Engaged thus in an almost Quixotic assault on the palpable miseries of human existence, — miseries which are as much acknowledged by Homer as by Euripides, by Ariosto as by Dante, by Shakspeare as by Milton, by Goethe as by Lamartine,— he has a difficult work to perform. Still he does not bate a jot of heart and hope, He discriminates, with the art of a true critic, between objective representations of human life and subjective protests against human limitations, errors, miseries, and sins. As far as either representation embodies the human principle of Joy,—whether Greek or Roman, ancient or modern, Christian or Pagan, — he is content with the evidence. The moment a writer of either school insinuates a principle or sentiment of Despair, whether he be a dramatist or a sentimentalist, the author enters his earnest protest. Classical and Romantic poets, romancers and historians, when they slip into misery-mongers, are equally the objects of his denunciations. Keats and Tennyson fare nearly as ill as Byron and Heine. Mr. Leland feels assured that the human race is entitled to joy, and there is something almost comical in his passionate assault on the morbid genius of the world. He seems to say, “ Why do you not accept the conditions of happiness ? The conditions are simple, and nothing but your pestilent wilfulness prevents your compliance with them.”
This "pestilent wilfulness ” is really the key to the whole position. All objective as well as subjective writers have been impotent to provide the way by which the seeker after perfect and permanent content can attain and embody it. It has been sought through wit, humor, fancy, imagination, reason; but it has been sought in vain. Our author, who, after nearly exhausting all the concrete representatives of the philosophy of Joy, admits that nobody embodies his ideal of happiness, surrenders his ideal, as far as it has been practically expressed in life or thought. Rabelais dissatisfies him ; Scarron dissatisfies him; Molière, Swift, Sterne, not to mention others, dissatisfy him. Every ally he brings forward to sustain his position is reduced by analysis into a partial enemy of his creed. But while we cannot concur in Mr. Leland’s theory in his exclusive statement of it, and confess to a strong liking for many writers whom he considers effeminate, we cordially agree with him in his plea for “ Sunshine in Thought,” and sympathize in his vigorous and valorous assault on the morbid elements of our modern literature. We think that poets should be as cheerful as possible; whereas some of them seem to think it is their duty to be as fretful as possible, and to make misery an invariable accompaniment of genius. The primary object of all good literature is to invigorate and to cheer, not to weaken and depress ; it should communicate mental and moral life, as well as convey sentiments and ideas, — should brace and strengthen the mind, as well as fill it; and when it whimpers and wails, when it teaches despair as philosophy, especially when it uses the enchantments of imagination to weaken the active powers, its effect is mischievous. Woe, considered as a luxury, is the most expensive of all luxuries ; and there is danger to the mental and moral health even in the pensive sadness which, to some readers, sheds such a charm over the meditations of that kind of genius which is rather thoughtful than full of thought. For the melodious miseries which mediocrity mimics, for the wretchedness which some fifth-rate rhymers assume in order to make themselves interesting, there can, of course, be no toleration. Mr. Leland pounds them as with the hammer of Thor, and would certainly beat out their brains, had not Naturefortunately neglected to put such perilous matter into craniums exposed to such ponderous blows.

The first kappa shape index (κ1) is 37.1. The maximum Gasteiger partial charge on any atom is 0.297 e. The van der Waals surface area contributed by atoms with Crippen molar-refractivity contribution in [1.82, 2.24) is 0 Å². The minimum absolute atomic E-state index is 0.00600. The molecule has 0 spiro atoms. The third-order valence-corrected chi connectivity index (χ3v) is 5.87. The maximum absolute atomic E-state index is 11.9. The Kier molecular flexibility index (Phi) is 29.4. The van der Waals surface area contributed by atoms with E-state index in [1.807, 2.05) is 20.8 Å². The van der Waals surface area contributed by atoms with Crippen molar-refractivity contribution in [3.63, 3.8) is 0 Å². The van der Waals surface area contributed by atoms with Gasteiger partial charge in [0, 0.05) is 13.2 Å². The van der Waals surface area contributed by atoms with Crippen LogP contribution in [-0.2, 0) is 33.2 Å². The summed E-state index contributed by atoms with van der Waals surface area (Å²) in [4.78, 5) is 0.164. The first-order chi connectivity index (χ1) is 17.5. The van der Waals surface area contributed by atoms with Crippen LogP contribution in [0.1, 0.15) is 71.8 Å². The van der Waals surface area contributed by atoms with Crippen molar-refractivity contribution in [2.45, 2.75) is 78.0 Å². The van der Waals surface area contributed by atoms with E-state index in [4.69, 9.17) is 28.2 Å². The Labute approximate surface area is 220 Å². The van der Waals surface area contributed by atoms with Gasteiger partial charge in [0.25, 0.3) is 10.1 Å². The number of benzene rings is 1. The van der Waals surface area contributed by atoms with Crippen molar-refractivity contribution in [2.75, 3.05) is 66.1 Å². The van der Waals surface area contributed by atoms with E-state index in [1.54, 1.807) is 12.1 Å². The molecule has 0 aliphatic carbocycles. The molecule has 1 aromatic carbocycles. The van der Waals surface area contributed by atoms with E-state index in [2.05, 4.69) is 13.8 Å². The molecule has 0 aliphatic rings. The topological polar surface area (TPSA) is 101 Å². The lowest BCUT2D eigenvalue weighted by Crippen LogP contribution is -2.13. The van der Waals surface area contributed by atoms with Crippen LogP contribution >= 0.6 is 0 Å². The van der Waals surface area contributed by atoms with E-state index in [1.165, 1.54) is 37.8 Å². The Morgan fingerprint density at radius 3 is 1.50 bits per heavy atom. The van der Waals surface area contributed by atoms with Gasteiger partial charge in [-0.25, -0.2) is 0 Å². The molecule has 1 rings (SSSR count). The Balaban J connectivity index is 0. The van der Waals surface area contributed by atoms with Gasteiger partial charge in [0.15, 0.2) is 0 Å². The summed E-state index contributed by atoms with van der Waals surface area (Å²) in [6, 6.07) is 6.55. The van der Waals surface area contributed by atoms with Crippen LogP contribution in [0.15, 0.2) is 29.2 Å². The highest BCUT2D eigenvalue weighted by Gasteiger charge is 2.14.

Apart from the general theory and purpose of the book, there is a great deal of talent and learning exhibited in the illustrations of the subject. The remarks on Aristophanes, Rabelais, Switt, Sterne, and Heine, — half analysis, half picture, — are very striking ; and there are, throughout the volume, continual flashes of suggestive thought and vivid portraiture, which both delight and detain the reader. The style is that of animated conversation,— the conversation of a man whoso veins are as full of blood as his mind is of ideas, who is hilarious from abounding health, and whose occasional boisterousness of manner proceeds from the robustness of his make and the cheer of his soul. The whole volume tends to create in thought that “ sunshine ” which it so joyously recommends and celebrates. The reader is warmed by the ardor and earnestness with which propositions he may distrust are urged upon his attention, and closes the volume with that feeling of pleased excitement which always comes from contact with a fresh and original mind.